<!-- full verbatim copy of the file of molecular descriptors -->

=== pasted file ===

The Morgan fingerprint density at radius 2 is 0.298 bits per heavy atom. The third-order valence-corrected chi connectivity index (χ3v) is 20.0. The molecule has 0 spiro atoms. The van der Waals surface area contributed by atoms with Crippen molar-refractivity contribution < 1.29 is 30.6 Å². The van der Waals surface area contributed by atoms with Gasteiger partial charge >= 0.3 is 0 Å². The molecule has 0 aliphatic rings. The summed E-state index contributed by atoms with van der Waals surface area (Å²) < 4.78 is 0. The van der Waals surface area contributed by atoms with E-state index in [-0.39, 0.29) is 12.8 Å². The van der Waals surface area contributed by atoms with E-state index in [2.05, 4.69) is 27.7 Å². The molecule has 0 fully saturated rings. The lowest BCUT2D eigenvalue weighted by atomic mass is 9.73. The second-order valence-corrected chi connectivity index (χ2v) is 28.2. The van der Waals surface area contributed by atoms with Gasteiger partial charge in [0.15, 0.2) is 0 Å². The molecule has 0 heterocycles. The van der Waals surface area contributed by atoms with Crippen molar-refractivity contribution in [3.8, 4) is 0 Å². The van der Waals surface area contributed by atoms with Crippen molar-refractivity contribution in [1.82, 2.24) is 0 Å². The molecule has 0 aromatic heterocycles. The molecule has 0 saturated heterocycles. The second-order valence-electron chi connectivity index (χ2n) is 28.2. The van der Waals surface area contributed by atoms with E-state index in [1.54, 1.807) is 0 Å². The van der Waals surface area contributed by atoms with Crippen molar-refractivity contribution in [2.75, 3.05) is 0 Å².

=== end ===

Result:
The Morgan fingerprint density at radius 2 is 0.298 bits per heavy atom. The third-order valence-corrected chi connectivity index (χ3v) is 20.0. The molecule has 0 spiro atoms. The van der Waals surface area contributed by atoms with Crippen molar-refractivity contribution < 1.29 is 30.6 Å². The van der Waals surface area contributed by atoms with Gasteiger partial charge >= 0.3 is 0 Å². The molecule has 0 aliphatic rings. The summed E-state index contributed by atoms with van der Waals surface area (Å²) < 4.78 is 0. The van der Waals surface area contributed by atoms with E-state index in [-0.39, 0.29) is 12.8 Å². The van der Waals surface area contributed by atoms with E-state index in [2.05, 4.69) is 27.7 Å². The molecule has 0 fully saturated rings. The lowest BCUT2D eigenvalue weighted by atomic mass is 9.73. The second-order valence-corrected chi connectivity index (χ2v) is 28.2. The van der Waals surface area contributed by atoms with Gasteiger partial charge in [0.15, 0.2) is 0 Å². The molecule has 0 heterocycles. The van der Waals surface area contributed by atoms with Crippen molar-refractivity contribution in [3.8, 4) is 0 Å². The van der Waals surface area contributed by atoms with Crippen molar-refractivity contribution in [1.82, 2.24) is 0 Å². The molecule has 0 aromatic heterocycles. The molecule has 0 saturated heterocycles. The second-order valence-electron chi connectivity index (χ2n) is 28.2. The van der Waals surface area contributed by atoms with E-state index in [1.54, 1.807) is 0 Å². The van der Waals surface area contributed by atoms with Crippen molar-refractivity contribution in [2.75, 3.05) is 0 Å².